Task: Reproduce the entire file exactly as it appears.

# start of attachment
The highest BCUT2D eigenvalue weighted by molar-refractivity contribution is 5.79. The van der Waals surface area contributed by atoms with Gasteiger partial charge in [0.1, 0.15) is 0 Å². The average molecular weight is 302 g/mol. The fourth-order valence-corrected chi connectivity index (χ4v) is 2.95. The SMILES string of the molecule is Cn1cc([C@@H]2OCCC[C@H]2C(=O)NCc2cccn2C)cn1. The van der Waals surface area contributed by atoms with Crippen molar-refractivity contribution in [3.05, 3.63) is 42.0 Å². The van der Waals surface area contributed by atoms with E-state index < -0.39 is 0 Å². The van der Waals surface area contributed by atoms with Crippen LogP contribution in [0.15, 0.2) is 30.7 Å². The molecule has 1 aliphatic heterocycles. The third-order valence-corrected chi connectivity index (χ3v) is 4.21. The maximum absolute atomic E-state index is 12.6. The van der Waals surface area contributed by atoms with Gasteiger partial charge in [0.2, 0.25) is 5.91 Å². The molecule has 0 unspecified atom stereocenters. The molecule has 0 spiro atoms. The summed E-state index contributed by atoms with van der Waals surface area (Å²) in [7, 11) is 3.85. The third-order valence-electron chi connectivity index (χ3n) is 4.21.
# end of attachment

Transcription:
The highest BCUT2D eigenvalue weighted by molar-refractivity contribution is 5.79. The van der Waals surface area contributed by atoms with Gasteiger partial charge in [0.1, 0.15) is 0 Å². The average molecular weight is 302 g/mol. The fourth-order valence-corrected chi connectivity index (χ4v) is 2.95. The SMILES string of the molecule is Cn1cc([C@@H]2OCCC[C@H]2C(=O)NCc2cccn2C)cn1. The van der Waals surface area contributed by atoms with Crippen molar-refractivity contribution in [3.05, 3.63) is 42.0 Å². The van der Waals surface area contributed by atoms with E-state index < -0.39 is 0 Å². The van der Waals surface area contributed by atoms with Crippen LogP contribution in [0.15, 0.2) is 30.7 Å². The molecule has 1 aliphatic heterocycles. The third-order valence-corrected chi connectivity index (χ3v) is 4.21. The maximum absolute atomic E-state index is 12.6. The van der Waals surface area contributed by atoms with Gasteiger partial charge in [0.2, 0.25) is 5.91 Å². The molecule has 0 unspecified atom stereocenters. The molecule has 0 spiro atoms. The summed E-state index contributed by atoms with van der Waals surface area (Å²) in [7, 11) is 3.85. The third-order valence-electron chi connectivity index (χ3n) is 4.21.